2. To prove racial discrimination in employment under § 1981 through indirect evidence, a plaintiff must follow the burden-shifting framework set forth in McDonnell Douglas Corp. v. Green, 411 U.S. 792 (1973). Under this framework, a plaintiff has the initial burden of establishing a prima facie case of discrimination. Harris v. Hays, 452 F.3d 714, 718 (8th Cir. 2006). Once the plaintiff has established a prima facie case, the burden shifts to the defendant to show a legitimate, nondiscriminatory reason for the challenged action. Id. If the defendant articulates such a reason, the burden of production shifts back to the plaintiff to establish that the reason proffered by the defendant is mere pretext for discriminatory animus. Id.

3. Though the burden of production may shift in a case analyzed unde McDonnell Duuglas, the burden of persuasion does not. St. Mary's Honor Center v. Hicks, 509 U.S. 502, 508 (1993). Specifically, the plaintiff "retains that ultimate burden of persuading the [trier of fact] that [he] has been the victim of intentional discrimination.'" Id. (quoting Texas Dep't of Cmty. Affairs v. Burdine, 450 U.S. 248, 256 (1981) (alterations in original)).

4. To establish a prima facie case for race discrimination under § 1981, "a plaintiff must show (1) he is a member of a protected class, (2) he met his employer's legitimate expectations, (3) he suffered an adverse employment action, and (4) the circumstances give rise to an inference of discrimination (for example, similarly situated employees outside the protected class were treated differently)." Young v. Builders Steel Co., 754 F.3d 573, 577 (8th Cir. 2014) (internal quotation marks omitted).

5. If a plaintiff fails to establish a prima facie case, there is no need to move on to the second and third steps of McDonnell Douglas.

6. Mason has met his initial burden of production on elements (1) and (3) of the test set forth in Young. Mason is a member of a protected class because he is African American. He suffered adverse employment actions in being passed over for promotion and terminated.

7. Mason did not, however, present sufficient evidence to satisfy elements (2) and (4).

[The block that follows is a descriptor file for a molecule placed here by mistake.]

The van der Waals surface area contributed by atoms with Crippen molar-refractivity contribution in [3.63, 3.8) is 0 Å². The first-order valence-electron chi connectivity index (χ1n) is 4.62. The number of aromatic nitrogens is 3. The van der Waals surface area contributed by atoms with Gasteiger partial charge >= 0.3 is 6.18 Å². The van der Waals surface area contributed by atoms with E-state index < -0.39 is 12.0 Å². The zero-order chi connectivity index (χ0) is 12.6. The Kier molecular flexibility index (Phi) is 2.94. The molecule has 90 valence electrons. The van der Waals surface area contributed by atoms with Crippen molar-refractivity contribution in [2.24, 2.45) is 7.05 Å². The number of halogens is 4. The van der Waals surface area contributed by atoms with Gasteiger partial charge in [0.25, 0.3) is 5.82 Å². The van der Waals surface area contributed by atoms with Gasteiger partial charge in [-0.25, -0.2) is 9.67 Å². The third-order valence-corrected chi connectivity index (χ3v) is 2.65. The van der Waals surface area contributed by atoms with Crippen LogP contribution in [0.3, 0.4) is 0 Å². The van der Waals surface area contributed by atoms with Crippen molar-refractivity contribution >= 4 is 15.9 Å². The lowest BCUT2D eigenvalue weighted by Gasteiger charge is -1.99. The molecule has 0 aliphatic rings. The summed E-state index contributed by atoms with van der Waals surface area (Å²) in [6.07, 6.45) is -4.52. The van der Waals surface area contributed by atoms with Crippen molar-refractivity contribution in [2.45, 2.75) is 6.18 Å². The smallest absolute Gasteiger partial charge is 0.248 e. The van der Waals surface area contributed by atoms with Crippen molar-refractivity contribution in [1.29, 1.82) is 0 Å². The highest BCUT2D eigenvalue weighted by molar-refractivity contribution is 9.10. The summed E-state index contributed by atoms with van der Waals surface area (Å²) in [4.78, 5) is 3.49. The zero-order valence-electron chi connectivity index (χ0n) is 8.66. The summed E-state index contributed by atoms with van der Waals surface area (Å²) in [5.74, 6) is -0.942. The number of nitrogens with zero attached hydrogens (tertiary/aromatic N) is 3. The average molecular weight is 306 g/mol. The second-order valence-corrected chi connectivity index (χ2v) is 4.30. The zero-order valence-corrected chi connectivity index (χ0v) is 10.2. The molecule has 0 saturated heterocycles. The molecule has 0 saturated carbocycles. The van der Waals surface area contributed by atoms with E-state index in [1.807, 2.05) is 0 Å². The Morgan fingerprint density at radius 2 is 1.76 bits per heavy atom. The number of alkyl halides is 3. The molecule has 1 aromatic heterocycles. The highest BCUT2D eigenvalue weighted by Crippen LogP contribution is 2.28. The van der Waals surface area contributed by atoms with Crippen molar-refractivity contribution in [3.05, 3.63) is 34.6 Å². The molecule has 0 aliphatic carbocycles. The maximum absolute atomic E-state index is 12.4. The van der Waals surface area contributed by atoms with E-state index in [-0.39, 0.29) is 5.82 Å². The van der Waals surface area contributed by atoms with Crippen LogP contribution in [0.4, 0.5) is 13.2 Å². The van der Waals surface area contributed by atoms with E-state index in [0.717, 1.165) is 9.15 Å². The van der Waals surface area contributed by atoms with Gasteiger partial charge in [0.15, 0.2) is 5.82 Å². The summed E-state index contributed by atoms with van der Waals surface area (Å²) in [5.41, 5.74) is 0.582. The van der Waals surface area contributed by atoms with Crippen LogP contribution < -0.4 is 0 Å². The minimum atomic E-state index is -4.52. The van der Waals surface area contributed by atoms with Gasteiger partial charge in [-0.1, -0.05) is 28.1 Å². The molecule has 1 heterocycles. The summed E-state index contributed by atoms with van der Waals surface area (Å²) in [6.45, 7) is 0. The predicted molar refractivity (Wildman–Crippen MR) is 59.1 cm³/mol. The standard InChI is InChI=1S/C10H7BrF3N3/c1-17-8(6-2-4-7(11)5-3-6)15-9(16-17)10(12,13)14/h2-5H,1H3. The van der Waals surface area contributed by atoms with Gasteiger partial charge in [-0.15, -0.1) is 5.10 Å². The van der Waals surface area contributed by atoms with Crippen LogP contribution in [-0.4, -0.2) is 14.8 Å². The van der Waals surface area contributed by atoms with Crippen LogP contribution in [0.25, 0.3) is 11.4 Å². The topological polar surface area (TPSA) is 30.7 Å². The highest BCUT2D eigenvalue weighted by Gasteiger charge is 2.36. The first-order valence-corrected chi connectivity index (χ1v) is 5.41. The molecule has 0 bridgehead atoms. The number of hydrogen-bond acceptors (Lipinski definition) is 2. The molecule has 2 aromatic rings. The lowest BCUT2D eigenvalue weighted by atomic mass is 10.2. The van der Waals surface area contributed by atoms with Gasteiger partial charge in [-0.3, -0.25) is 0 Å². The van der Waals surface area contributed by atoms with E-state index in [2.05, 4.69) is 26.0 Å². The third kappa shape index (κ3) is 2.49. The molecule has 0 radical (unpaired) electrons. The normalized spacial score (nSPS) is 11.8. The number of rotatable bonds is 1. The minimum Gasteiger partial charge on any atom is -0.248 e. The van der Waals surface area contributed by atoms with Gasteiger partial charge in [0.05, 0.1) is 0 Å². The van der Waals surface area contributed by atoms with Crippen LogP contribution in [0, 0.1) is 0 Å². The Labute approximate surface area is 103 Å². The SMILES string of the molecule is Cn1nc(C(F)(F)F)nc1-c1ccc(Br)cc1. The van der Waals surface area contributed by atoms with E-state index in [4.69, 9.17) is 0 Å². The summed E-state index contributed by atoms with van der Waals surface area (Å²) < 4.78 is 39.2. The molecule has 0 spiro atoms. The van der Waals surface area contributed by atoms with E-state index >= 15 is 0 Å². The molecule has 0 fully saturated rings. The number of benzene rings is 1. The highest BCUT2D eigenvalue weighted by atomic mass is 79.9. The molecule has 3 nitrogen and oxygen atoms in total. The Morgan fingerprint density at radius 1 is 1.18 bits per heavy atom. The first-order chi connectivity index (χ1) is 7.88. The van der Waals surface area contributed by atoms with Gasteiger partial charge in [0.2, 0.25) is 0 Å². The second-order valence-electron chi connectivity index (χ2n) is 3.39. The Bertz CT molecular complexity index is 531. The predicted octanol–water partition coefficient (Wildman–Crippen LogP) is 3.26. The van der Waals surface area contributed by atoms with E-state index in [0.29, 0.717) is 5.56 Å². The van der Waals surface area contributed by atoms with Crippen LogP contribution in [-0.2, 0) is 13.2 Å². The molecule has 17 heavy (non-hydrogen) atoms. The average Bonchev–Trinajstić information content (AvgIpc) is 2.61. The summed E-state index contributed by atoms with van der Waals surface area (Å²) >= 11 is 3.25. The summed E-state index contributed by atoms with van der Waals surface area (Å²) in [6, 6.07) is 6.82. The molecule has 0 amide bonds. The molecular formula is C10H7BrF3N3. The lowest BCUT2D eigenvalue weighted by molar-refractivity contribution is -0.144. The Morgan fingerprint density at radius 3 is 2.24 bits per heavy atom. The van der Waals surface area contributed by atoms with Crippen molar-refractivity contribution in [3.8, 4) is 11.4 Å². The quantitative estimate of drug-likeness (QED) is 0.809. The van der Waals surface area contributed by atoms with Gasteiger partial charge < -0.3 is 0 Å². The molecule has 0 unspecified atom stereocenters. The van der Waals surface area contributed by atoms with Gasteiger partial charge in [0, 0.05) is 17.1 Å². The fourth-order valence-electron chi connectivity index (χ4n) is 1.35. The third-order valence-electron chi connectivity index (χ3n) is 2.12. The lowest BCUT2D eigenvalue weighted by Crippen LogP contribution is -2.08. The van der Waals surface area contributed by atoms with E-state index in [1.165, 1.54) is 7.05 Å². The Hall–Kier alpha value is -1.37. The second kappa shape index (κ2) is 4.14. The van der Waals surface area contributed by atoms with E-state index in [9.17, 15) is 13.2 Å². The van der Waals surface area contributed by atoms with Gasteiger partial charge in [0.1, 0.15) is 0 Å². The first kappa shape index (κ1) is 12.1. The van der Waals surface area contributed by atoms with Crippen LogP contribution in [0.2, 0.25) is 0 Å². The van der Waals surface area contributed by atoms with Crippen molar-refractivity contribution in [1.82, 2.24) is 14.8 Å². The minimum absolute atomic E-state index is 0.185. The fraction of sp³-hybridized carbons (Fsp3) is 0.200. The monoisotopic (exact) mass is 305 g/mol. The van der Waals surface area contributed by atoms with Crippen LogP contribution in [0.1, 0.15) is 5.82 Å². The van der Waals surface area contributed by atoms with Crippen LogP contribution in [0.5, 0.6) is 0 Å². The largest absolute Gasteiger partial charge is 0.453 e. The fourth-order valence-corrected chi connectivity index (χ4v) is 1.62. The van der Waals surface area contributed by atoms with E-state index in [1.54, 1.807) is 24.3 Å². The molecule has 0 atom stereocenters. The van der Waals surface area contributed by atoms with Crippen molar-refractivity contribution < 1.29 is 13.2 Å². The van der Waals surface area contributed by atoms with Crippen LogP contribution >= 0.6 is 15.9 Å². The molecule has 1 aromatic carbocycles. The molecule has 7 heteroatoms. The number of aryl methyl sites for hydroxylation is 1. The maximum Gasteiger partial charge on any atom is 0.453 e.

8. As to element (2), Mason presented no evidence that he was meeting his employer's expectations. While Mason testified that he has prior relevant work experience, he presented nothing to suggest he was performing adequately during his time at Invision. He also admitted in his own testimony that he failed several training exams.

9. As to element (4), Mason did not present sufficient evidence to raise an inference of discrimination. He presented no evidence that Invision treated similarly situated non-African Americans differently than it treated Mason. Indeed, the only similarly situated employee Mason identified was Morgan, who herself is African American. Nor do any of the menial assignments or comments made to Mason give rise to an inference of discrimination. All of the comments made by Morgan and Baldwin related not to Mason's race, but to his work background. The only comment made to Mason involving race was made by Westacott, whose response to Mason's complaint about Baldwin's and Morgan's actions was that Westacott himself, as a paraplegic, is also a minority. This comment alone is insufficient to give rise to an inference of discrimination.

10. Because Mason cannot establish two of the elements required for a prima facie showing of discrimination under § 1981, the Court finds that Mason cannot meet his burden of persuasion, and it is unnecessary to consider the second and third steps of the McDonnell Douglas framework.

Accordingly,

IT IS HEREBY ORDERED that judgment is entered in favor of Defendants on Mason's claims under 42 U.S.C. § 1981, and Mason's claims are DISMISSED WITH PREJUDICE. A separate Judgment shall accompany this Memorandum and Order.

IT IS FURTHER ORDERED that Defendants' Oral Motion for Judgment on Partial Findings pursuant to Fed.R.Civ.P. 52(c) is DENIED AS MOOT.